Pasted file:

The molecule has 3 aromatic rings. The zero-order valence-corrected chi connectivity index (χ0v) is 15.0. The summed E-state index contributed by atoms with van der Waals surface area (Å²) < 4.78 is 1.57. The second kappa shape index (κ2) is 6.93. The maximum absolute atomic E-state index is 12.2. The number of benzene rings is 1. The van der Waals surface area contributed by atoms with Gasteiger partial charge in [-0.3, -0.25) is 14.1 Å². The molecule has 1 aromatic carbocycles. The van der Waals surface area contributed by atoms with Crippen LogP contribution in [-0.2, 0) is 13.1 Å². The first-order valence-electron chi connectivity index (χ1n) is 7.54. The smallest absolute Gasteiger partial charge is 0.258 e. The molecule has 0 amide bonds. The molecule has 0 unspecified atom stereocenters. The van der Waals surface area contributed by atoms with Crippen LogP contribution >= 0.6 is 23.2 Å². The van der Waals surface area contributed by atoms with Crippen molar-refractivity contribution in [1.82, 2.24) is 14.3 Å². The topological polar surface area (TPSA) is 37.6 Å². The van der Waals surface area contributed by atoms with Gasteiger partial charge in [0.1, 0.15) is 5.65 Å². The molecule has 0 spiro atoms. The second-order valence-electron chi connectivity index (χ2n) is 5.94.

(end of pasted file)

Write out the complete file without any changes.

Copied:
The molecule has 3 aromatic rings. The zero-order valence-corrected chi connectivity index (χ0v) is 15.0. The summed E-state index contributed by atoms with van der Waals surface area (Å²) < 4.78 is 1.57. The second kappa shape index (κ2) is 6.93. The maximum absolute atomic E-state index is 12.2. The number of benzene rings is 1. The van der Waals surface area contributed by atoms with Gasteiger partial charge in [-0.3, -0.25) is 14.1 Å². The molecule has 1 aromatic carbocycles. The van der Waals surface area contributed by atoms with Crippen LogP contribution in [-0.2, 0) is 13.1 Å². The first-order valence-electron chi connectivity index (χ1n) is 7.54. The smallest absolute Gasteiger partial charge is 0.258 e. The molecule has 0 amide bonds. The molecule has 0 unspecified atom stereocenters. The van der Waals surface area contributed by atoms with Crippen LogP contribution >= 0.6 is 23.2 Å². The van der Waals surface area contributed by atoms with Crippen molar-refractivity contribution in [1.82, 2.24) is 14.3 Å². The topological polar surface area (TPSA) is 37.6 Å². The van der Waals surface area contributed by atoms with Gasteiger partial charge in [0.1, 0.15) is 5.65 Å². The molecule has 0 spiro atoms. The second-order valence-electron chi connectivity index (χ2n) is 5.94.